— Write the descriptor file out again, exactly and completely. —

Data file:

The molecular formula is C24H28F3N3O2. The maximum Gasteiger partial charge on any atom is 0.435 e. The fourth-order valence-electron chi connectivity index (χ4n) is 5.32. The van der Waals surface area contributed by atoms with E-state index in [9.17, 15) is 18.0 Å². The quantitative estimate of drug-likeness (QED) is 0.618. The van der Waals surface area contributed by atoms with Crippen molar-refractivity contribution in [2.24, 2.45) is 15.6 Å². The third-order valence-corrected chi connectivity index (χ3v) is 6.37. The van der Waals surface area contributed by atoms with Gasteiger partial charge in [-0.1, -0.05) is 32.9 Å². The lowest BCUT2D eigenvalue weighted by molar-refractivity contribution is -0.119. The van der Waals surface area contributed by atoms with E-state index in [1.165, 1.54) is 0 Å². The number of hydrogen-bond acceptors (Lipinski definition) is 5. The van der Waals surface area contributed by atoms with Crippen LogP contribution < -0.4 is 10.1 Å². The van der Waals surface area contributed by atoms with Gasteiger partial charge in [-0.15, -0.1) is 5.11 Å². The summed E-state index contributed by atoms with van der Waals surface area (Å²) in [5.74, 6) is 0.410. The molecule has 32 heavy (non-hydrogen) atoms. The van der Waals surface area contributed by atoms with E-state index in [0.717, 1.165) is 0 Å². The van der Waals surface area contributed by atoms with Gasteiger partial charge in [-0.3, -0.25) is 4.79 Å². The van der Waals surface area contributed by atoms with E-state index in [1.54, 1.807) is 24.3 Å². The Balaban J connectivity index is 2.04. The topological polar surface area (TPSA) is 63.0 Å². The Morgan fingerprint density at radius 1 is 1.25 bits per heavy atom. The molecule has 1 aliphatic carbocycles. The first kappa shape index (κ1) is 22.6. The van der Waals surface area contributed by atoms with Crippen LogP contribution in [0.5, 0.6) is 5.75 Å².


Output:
The molecular formula is C24H28F3N3O2. The maximum Gasteiger partial charge on any atom is 0.435 e. The fourth-order valence-electron chi connectivity index (χ4n) is 5.32. The van der Waals surface area contributed by atoms with E-state index in [9.17, 15) is 18.0 Å². The quantitative estimate of drug-likeness (QED) is 0.618. The van der Waals surface area contributed by atoms with Crippen molar-refractivity contribution in [2.24, 2.45) is 15.6 Å². The third-order valence-corrected chi connectivity index (χ3v) is 6.37. The van der Waals surface area contributed by atoms with Gasteiger partial charge in [-0.1, -0.05) is 32.9 Å². The lowest BCUT2D eigenvalue weighted by molar-refractivity contribution is -0.119. The van der Waals surface area contributed by atoms with E-state index in [1.165, 1.54) is 0 Å². The number of hydrogen-bond acceptors (Lipinski definition) is 5. The van der Waals surface area contributed by atoms with Crippen LogP contribution < -0.4 is 10.1 Å². The van der Waals surface area contributed by atoms with Gasteiger partial charge in [-0.15, -0.1) is 5.11 Å². The summed E-state index contributed by atoms with van der Waals surface area (Å²) in [5.74, 6) is 0.410. The molecule has 32 heavy (non-hydrogen) atoms. The van der Waals surface area contributed by atoms with E-state index in [0.717, 1.165) is 0 Å². The van der Waals surface area contributed by atoms with Gasteiger partial charge in [-0.3, -0.25) is 4.79 Å². The van der Waals surface area contributed by atoms with E-state index in [1.54, 1.807) is 24.3 Å². The Balaban J connectivity index is 2.04. The topological polar surface area (TPSA) is 63.0 Å². The Morgan fingerprint density at radius 1 is 1.25 bits per heavy atom. The molecule has 1 aliphatic carbocycles. The first kappa shape index (κ1) is 22.6. The van der Waals surface area contributed by atoms with Crippen LogP contribution in [0.5, 0.6) is 5.75 Å².